Turrell wrote:We were instrumental in obtaining a print of Dillinger to show at the urging of this year's guest curator Edith Kramer.

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Cinephrenic
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#7 Post by Cinephrenic » Thu Sep 06, 2007 10:09 pm

Damn, I missed that one!

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Cold Bishop
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#8 Post by Cold Bishop » Fri Sep 07, 2007 12:55 am

Person wrote:Wow, this is great news. I was searching for a DVD a few months ago, but nothing came up. Cinematic Providence comes through again.
There is an Italian DVD with English subs available. I am glad that Criterion are putting this out. I've been eying picking up the Italian DVD for a while. Now only if Criterion would announce a special edition La Grande Bouffe before I go and pick up the R2.

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domino harvey
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#9 Post by domino harvey » Fri Sep 07, 2007 1:02 am

I fail to see how this guarantees a Criterion release... couldn't this end up on HVE (or does HVE even exist anymore)?

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Tribe
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#10 Post by Tribe » Fri Sep 07, 2007 9:23 am

domino harvey wrote:I fail to see how this guarantees a Criterion release... couldn't this end up on HVE (or does HVE even exist anymore)?
HVE exists, but it's not the Eclipse second tier label that it used to be before Image acquired it. Nowadays, I'd imagine that anything that might have gone to HVE in the past will show up on Eclipse or eventually on Criterion.

Tribe

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Ingeri
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#11 Post by Ingeri » Fri Feb 22, 2008 2:53 am

portnoy wrote:This (AMAZING) film played at Telluride this weekend - guest director Edith Kramer (curator emeritus of the PFA) chose it, having wanted to program it for decades but never having been able to afford the rights.

An absolute gem of a film. I saw it at the George Eastman House two days ago (2/19), and was just blown away. I've not had that experience in quite a while. "Pure cinema" as I overheard on my way out. Michel Piccoli (gas mask designer who makes pistol salad) is just brilliant as he "interacts" with films he projects all over the interior of his apartment. Television, radio, super-8, his stereo (hi-fi), even the culinary arts, figure prominently in the most beautiful mise-en-scene I think I've ever seen. Marco Ferreri creates layer after brilliant layer in this film, yet keeps it remarkably simple and fun. What a joy!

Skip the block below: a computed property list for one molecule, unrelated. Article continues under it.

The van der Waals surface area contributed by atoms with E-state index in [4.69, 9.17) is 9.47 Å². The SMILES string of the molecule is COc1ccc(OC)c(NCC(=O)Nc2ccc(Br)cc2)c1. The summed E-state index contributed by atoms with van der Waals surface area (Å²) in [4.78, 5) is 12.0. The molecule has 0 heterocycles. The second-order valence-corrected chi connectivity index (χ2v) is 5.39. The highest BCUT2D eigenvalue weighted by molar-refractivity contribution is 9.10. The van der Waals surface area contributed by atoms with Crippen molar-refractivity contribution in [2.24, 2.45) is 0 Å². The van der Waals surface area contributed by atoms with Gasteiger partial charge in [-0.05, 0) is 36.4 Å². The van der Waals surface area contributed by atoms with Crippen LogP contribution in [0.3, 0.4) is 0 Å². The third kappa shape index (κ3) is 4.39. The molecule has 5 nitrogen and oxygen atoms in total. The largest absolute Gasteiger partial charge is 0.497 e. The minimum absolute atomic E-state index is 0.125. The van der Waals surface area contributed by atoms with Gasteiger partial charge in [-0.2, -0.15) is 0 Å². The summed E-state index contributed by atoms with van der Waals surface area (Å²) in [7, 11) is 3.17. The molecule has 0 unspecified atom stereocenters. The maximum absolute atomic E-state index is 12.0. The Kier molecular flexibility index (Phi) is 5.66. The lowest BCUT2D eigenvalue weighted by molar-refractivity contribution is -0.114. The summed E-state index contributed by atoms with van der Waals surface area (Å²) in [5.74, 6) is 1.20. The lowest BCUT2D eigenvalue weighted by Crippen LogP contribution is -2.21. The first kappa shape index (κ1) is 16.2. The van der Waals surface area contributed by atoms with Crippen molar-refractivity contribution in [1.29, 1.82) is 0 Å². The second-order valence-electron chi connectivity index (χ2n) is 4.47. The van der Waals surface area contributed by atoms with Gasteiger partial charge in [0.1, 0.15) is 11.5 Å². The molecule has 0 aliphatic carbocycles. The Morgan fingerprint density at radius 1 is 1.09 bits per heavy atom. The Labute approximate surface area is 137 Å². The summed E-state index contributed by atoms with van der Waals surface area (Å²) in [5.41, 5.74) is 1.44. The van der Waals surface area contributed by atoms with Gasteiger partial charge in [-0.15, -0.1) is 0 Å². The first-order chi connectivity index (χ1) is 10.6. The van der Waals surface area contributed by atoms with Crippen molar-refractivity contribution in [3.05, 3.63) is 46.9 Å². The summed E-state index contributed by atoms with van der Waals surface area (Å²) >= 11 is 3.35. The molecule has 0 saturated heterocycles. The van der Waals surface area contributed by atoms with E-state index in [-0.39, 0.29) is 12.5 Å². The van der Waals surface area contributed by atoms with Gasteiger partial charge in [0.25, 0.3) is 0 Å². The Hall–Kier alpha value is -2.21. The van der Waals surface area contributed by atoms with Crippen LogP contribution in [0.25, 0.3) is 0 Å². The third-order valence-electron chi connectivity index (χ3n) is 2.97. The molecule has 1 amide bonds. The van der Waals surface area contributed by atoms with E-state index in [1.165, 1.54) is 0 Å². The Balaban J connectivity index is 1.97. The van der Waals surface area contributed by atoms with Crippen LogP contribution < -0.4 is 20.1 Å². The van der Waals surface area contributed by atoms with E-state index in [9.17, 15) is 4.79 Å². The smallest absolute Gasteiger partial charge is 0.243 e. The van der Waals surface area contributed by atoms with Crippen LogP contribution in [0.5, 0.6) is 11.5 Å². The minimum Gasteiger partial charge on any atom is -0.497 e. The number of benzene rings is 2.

In his introduction, Jim Healy (Assistant Curator, Motion Picture Department) remarked that it may be the only time we ever get to see this film. Please, please, please.....I can't even think that. What a brilliant film, I'll never forget it.
portnoy wrote:For what it's worth, I've never fallen in love with a film so quickly.
Ditto. I'd travel anywhere to catch another screening.

-Erik

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otis
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#12 Post by otis » Fri Feb 22, 2008 3:49 am

Ingeri, why not buy the Minerva Classics R2 Italy DVD? It has English subtitles, and the picture quality is excellent. I posted screen caps here.

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#13 Post by jaredsap » Sat May 24, 2008 3:54 am

portnoy wrote:This (AMAZING) film played at Telluride this weekend...
For what it's worth, I've never fallen in love with a film so quickly. It's like nothing else I've ever seen
Ingeri wrote:An absolute gem of a film. I saw it at the George Eastman House two days ago (2/19), and was just blown away. I've not had that experience in quite a while.
Janus' new print played in LA tonight and I have to add my voice to the rapturous chorus. This is a stunning film -- imagine if Godard tried to make an Antonioni film and actually pulled it off brilliantly. Criterion needs to put it out asap.